I'm having trouble determining whether this is supposed to be retrospective or generalized. That is, I agree that both character persistence and event persistence within the world are key factors in the rise of RPGs generally, of which D&D was the first. But there seems to be an underlying point that this persistence is, in some way, unique or special about D&D alone (and 5e in particular, given the bit at the end), which is...I mean, pretty demonstrably false? Whether it was copied from D&D (likely, but not guaranteed) or hit upon as an original thought, these things are widespread and demonstrably not unique.

You can, for example, make a pretty direct comparison between the idea of the "campaign," in the D&D sense, and the pre-planned TV show, which was pioneered by Babylon 5 in the 90s. Prior to B5, the vast majority of TV shows (other than melodramatic soap operas) were pretty much purely episodic fare. Even those soaps weren't planned and written the way B5 was, in that they absolutely intended to run essentially forever, while B5 was meant to have a clear, clean 5-year narrative, with arcs building together, sometimes across multiple seasons. In a very real sense, television of the new millennium would be unrecognizable without this. And, just like D&D, B5 was not alone in doing this, with stiff competition (and tons of controversy surrounding it!) from Deep Space 9.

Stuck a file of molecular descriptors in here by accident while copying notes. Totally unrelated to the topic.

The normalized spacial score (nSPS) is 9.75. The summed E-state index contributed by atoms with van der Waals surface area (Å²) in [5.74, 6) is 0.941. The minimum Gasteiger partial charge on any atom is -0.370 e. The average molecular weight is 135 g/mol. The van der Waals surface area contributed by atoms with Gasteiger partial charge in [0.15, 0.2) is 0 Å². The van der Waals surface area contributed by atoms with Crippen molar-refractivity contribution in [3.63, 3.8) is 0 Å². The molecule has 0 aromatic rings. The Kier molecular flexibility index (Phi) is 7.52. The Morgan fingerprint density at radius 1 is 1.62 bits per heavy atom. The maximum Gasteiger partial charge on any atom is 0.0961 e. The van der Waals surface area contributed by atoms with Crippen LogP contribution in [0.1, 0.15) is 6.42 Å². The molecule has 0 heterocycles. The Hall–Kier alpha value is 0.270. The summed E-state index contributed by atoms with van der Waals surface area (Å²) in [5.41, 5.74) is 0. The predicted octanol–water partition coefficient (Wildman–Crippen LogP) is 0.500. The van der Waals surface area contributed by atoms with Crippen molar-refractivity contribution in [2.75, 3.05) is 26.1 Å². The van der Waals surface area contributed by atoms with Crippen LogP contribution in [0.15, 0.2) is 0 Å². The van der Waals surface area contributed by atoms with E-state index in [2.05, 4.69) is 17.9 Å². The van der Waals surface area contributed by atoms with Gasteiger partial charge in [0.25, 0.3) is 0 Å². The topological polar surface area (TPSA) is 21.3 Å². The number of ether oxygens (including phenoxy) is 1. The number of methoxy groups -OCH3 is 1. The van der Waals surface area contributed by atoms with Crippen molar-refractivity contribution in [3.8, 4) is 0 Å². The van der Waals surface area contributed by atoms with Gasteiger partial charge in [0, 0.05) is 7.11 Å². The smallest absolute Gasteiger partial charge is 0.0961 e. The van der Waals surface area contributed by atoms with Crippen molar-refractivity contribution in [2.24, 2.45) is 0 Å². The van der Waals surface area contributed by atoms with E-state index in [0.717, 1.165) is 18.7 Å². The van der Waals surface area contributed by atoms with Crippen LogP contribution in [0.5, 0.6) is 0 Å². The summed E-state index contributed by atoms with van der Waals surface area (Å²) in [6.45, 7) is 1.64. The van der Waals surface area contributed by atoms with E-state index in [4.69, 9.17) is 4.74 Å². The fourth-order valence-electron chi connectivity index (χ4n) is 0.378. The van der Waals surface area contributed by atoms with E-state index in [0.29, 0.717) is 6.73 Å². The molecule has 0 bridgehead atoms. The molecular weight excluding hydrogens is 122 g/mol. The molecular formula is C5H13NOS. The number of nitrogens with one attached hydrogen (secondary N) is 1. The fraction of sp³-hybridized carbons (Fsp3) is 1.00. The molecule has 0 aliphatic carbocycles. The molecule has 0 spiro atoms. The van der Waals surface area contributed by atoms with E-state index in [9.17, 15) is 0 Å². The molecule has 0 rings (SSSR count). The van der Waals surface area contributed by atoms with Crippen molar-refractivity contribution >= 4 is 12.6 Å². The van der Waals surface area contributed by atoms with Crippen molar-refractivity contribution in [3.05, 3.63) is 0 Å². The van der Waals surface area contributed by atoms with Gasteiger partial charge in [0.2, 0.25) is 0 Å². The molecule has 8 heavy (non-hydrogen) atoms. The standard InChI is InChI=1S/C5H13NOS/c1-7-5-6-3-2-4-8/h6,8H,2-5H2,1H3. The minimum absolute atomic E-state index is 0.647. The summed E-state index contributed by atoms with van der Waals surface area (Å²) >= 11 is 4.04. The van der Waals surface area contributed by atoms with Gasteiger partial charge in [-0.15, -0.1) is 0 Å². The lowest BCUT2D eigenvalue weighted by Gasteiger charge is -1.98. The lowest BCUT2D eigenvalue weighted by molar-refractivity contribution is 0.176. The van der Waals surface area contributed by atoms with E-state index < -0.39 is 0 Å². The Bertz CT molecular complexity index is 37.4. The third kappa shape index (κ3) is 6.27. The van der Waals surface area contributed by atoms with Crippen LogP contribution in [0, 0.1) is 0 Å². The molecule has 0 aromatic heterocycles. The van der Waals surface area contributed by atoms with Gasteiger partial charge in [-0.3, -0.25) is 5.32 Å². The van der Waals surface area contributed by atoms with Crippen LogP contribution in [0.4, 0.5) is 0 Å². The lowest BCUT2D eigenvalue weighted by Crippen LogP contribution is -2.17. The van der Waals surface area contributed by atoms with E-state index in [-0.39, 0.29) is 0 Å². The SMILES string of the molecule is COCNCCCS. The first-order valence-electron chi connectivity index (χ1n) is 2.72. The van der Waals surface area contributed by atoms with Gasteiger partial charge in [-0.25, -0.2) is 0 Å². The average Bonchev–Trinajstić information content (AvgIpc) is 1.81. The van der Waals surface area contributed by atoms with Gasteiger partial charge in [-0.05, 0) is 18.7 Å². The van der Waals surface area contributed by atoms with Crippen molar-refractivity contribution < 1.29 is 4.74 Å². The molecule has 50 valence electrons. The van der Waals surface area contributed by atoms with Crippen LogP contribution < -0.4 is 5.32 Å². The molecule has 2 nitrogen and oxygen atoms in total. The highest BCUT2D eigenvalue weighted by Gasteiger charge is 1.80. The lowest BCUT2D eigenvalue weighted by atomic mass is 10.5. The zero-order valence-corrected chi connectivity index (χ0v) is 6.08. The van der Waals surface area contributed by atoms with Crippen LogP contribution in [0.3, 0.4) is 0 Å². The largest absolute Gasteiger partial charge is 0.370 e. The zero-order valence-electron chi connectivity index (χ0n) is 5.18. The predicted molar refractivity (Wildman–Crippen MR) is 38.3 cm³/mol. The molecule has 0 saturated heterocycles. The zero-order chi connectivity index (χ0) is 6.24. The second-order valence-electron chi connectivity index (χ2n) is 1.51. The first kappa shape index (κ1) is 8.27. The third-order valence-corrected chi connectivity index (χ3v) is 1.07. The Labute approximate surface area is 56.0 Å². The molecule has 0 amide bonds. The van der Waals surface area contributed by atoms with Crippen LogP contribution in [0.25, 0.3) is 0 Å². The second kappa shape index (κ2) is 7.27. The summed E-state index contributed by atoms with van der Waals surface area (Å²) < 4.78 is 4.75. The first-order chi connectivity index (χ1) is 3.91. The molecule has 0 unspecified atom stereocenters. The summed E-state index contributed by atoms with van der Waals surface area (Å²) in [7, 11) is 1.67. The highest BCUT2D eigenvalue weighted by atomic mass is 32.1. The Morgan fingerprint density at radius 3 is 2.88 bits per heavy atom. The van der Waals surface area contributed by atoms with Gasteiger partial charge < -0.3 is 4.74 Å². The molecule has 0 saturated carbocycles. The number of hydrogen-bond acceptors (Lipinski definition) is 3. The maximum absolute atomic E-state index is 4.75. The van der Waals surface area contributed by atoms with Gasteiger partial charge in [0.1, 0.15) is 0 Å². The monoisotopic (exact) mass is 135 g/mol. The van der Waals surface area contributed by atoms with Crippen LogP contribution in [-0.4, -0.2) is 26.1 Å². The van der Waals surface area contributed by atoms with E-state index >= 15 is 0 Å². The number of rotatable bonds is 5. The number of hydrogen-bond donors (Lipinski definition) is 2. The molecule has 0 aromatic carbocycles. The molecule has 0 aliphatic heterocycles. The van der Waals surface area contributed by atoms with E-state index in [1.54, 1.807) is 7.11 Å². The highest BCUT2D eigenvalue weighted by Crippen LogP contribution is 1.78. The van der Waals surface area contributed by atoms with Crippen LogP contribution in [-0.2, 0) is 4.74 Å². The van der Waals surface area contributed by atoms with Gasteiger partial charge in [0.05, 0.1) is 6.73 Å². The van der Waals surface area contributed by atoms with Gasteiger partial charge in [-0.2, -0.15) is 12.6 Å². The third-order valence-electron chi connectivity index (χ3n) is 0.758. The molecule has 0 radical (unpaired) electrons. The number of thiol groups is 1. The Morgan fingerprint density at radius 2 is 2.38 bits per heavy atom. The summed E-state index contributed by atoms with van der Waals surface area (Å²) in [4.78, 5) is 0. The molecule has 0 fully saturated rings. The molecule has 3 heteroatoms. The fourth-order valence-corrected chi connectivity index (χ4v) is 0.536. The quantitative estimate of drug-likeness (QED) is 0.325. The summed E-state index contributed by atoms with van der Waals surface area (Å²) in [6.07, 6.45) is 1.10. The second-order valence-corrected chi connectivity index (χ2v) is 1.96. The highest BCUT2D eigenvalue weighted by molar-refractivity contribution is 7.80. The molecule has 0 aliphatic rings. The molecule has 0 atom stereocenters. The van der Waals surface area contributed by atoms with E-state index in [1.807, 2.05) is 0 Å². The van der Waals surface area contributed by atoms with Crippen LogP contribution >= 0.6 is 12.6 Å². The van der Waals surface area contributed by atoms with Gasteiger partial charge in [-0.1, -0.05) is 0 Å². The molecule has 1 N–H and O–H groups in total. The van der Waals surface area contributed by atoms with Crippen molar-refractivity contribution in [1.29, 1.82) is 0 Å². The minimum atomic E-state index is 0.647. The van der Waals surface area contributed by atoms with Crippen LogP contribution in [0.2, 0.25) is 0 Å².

Persistent characters, narrative arcs that can last more than single "sessions," a world that grows and responds based on the actions of the characters, the ability to actually experience long-term consequences...the campaign and the narrative-heavy TV show are deeply similar, and yet I can pretty much guarantee that D&D had little to no impact on this development.

So...which point are you making? "D&D was the first to strike gold, and the rush that followed proves the formula works," or "D&D was, is, and will continue to be unique and special because of this feature"?


Follower of the Way
It's this one.
Then...I mean, this is a historical fact, but it's not exactly saying much that "persistent characters and levelling up are well-liked because they're popular." Tad circular, even; it's used because it's popular, and it's popular because of how widely it's used.